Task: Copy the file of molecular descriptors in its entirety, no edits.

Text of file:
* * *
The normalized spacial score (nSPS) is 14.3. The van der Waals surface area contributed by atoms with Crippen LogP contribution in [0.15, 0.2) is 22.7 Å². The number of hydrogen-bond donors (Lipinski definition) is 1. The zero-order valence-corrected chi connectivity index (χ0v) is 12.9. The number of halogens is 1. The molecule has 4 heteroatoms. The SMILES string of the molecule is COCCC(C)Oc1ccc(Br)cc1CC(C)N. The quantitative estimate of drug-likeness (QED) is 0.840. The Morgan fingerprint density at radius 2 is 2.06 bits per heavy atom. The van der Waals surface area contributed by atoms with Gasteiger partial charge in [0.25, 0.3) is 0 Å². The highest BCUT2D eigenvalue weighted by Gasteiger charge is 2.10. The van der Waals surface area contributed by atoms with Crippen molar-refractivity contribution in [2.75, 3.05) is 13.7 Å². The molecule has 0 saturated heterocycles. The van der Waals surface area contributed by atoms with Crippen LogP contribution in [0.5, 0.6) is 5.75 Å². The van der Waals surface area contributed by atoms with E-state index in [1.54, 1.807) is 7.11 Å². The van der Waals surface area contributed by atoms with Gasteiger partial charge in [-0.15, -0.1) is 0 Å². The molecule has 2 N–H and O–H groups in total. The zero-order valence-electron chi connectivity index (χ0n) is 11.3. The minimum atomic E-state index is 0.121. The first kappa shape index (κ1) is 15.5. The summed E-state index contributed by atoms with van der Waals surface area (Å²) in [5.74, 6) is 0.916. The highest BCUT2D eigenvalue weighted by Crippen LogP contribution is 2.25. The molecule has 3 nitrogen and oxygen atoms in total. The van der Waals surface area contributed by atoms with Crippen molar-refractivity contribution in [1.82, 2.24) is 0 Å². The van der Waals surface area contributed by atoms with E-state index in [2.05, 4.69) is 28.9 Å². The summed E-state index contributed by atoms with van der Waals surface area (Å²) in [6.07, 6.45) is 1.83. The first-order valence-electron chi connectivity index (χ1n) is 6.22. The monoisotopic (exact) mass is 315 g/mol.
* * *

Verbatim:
The normalized spacial score (nSPS) is 14.3. The van der Waals surface area contributed by atoms with Crippen LogP contribution in [0.15, 0.2) is 22.7 Å². The number of hydrogen-bond donors (Lipinski definition) is 1. The zero-order valence-corrected chi connectivity index (χ0v) is 12.9. The number of halogens is 1. The molecule has 4 heteroatoms. The SMILES string of the molecule is COCCC(C)Oc1ccc(Br)cc1CC(C)N. The quantitative estimate of drug-likeness (QED) is 0.840. The Morgan fingerprint density at radius 2 is 2.06 bits per heavy atom. The van der Waals surface area contributed by atoms with Gasteiger partial charge in [0.25, 0.3) is 0 Å². The highest BCUT2D eigenvalue weighted by Gasteiger charge is 2.10. The van der Waals surface area contributed by atoms with Crippen molar-refractivity contribution in [2.75, 3.05) is 13.7 Å². The molecule has 0 saturated heterocycles. The van der Waals surface area contributed by atoms with Crippen LogP contribution in [0.5, 0.6) is 5.75 Å². The van der Waals surface area contributed by atoms with E-state index in [1.54, 1.807) is 7.11 Å². The van der Waals surface area contributed by atoms with Gasteiger partial charge in [-0.15, -0.1) is 0 Å². The molecule has 2 N–H and O–H groups in total. The zero-order valence-electron chi connectivity index (χ0n) is 11.3. The minimum atomic E-state index is 0.121. The first kappa shape index (κ1) is 15.5. The summed E-state index contributed by atoms with van der Waals surface area (Å²) in [5.74, 6) is 0.916. The highest BCUT2D eigenvalue weighted by Crippen LogP contribution is 2.25. The molecule has 3 nitrogen and oxygen atoms in total. The van der Waals surface area contributed by atoms with Crippen molar-refractivity contribution in [1.82, 2.24) is 0 Å². The van der Waals surface area contributed by atoms with E-state index in [2.05, 4.69) is 28.9 Å². The summed E-state index contributed by atoms with van der Waals surface area (Å²) in [6.07, 6.45) is 1.83. The first-order valence-electron chi connectivity index (χ1n) is 6.22. The monoisotopic (exact) mass is 315 g/mol.